Patterson v. Bryant, 216 N.C. 550 (1939)

Dec. 13, 1939 · Supreme Court of North Carolina
216 N.C. 550


(Filed 13 December, 1939.)

1. Vendor and Purchaser § 25—

The purchaser’s right of action against the vendor for failure of title is not predicated upon any warranty, but the purchaser is entitled to recover upon a proper showing, even when there are no warranties in the deed, upon the broad principle that the vendor is under duty to refrain from deliberately selling the same property a second time with knowledge that he is jeopardizing the right of his purchasers.

2. Deeds § 9—

O. S., 3309, provides, for reasons of public policy, that the rights of successive grantees of the same property shall be determined by registration, and that even actual knowledge on the part of the grantee in a registered instrument of the execution of a prior unregistered deed will not defeat his title as purchaser for a valuable consideration in the absence of fraud or matters creating an estoppel.

3. Deeds § 10a—

An unregistered deed is good as between the parties and the fact that it is not registered does not affect the equities between the parties, the sole purpose of the statute being to determine and make certain the question of title.

4. Same: Equity § 2: Vendor and Purchaser § 25—

The registration laws are not for the protection of the grantor, and therefore laches on the part of his first grantee in failing to promptly record his deed is not available as an equitable defense in such grantee’s action for damages for failure of title by reason of the execution by the grantor of a second deed to the same property which is first recorded.

5. Vendor and Purchaser § 25 — Evidence that defendant deliberately executed two deeds to same property entitles grantee in deed secondly recorded to recovery.

Defendant conveyed certain timber by deed to plaintiff and thereafter executed deed to a third person, which deed included in its conveyance the same timber rights conveyed in prior deed. There was evidence that *551defendant hesitated before executing tbe second deed and sought to justify his action by raising a question as to the fairness and validity of the former transaction. The second deed was first recorded. Plaintiff instituted this action for damages for failure of title. Held: The evidence is sufficient to sustain an inference that defendant was aware that he was twice selling the same property and receiving the purchase price from each of his grantees, and equity will not permit him to be unjustly enriched by retaining both purchase prices but will force him to make restitution to plaintiff as upon a quasi contract as the party injured by defendant’s breach of duty in jeopardizing the rights of his grantees by executing two deeds to the same property.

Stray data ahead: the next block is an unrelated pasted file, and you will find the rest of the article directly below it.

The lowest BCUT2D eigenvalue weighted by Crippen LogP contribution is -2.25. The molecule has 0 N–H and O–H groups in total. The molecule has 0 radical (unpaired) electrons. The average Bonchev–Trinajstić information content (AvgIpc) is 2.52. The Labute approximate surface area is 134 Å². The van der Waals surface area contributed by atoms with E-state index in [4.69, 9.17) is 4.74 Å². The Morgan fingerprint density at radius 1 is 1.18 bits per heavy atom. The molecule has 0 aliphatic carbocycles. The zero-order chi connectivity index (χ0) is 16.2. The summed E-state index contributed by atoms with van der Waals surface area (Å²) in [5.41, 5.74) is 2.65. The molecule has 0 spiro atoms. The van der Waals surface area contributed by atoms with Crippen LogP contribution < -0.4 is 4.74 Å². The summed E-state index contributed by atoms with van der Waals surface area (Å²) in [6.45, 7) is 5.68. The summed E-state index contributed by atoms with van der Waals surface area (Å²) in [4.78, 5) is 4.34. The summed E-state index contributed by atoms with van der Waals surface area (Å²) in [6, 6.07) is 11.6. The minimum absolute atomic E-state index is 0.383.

Appeal by defendant, J. N. Bryant, from Harris, Jat March Term, 1939, of PeNDEr.


Tbe plaintiff complained, and tbe evidence tended to show, that tbe defendant conveyed to him tbe timber located on a certain tract of land in Pender County, described in tbe complaint, and received tbe purchase price therefor. Tbe plaintiff did not immediately cause bis deed to be registered. Meantime, tbe defendant, for a valuable consideration, included tbe same timber in a deed made to other parties, who promptly registered their deed. Tbe last mentioned deed was recorded on 7 September, 1937; ten days later tbe plaintiff’s deed was recorded. Tbe time given tbe plaintiff to cut tbe timber bad not expired.

In tbe course of tbe trial a judgment of nonsuit was entered as to tbe grantees under tbe deed last executed, from which order tbe plaintiff did not appeal, and tbe suit proceeded against Bryant.

In tbe evidence supporting tbe contentions of tbe plaintiff it was developed that tbe defendant at tbe time of tbe execution of tbe second deed hesitated about making it, recalled and spoke of tbe transaction be bad bad with the plaintiff about tbe timber, and raised some question as to whether tbe deed made to tbe plaintiff ought to have included certain timber which be was then about to convey under tbe second deed, and appealed to tbe recollection of persons standing by to verify bis impression of tbe transaction theretofore bad with Patterson.

In bis answer to tbe complaint tbe defendant Bryant alleged that be bad been defrauded by tbe plaintiff in tbe inclusion in tbe first deed to plaintiff of tbe timber in dispute, and in bis testimony reviewed tbe transaction with Patterson leading to tbe execution of tbe deed, claimed that be bad been deceived as to tbe conditions on tbe land as being unfavorable to tbe cutting of tbe timber, and as to tbe quantity of timber in tbe swamp, and claimed that be only intended to give tbe plaintiff tbe right to cut not exceeding fifteen trees upon tbe area afterward included in tbe deed made to Grimes, Worthy, and others. He claimed that at tbe time of tbe execution of tbe deed to Patterson be was sick in bed and signed tbe deed only at tbe insistence of Patterson.

*552Iii apt time the defendant moved for judgment as of nonsuit, both at the conclusion of the plaintiff’s evidence and at the conclusion of all the evidence, which motion was declined.

Upon the issues submitted to the jury a judgment was entered awarding $350.00 damages to the plaintiff in compensation for the injuries done him through the alleged wrongful acts of the defendant, from which judgment defendant appealed, assigning errors.

J ohn J. Best for defendant, appellant.

Hadder ■& Allen and Q. B. McGullen, Jr., for plaintiff, appellee.

Seawell, J.

The only question argued by the defendant in this Court relates to the refusal of the trial judge to allow his motion for judgment as of nonsuit made at the conclusion of the plaintiff’s evidence and renewed at the conclusion of all the evidence.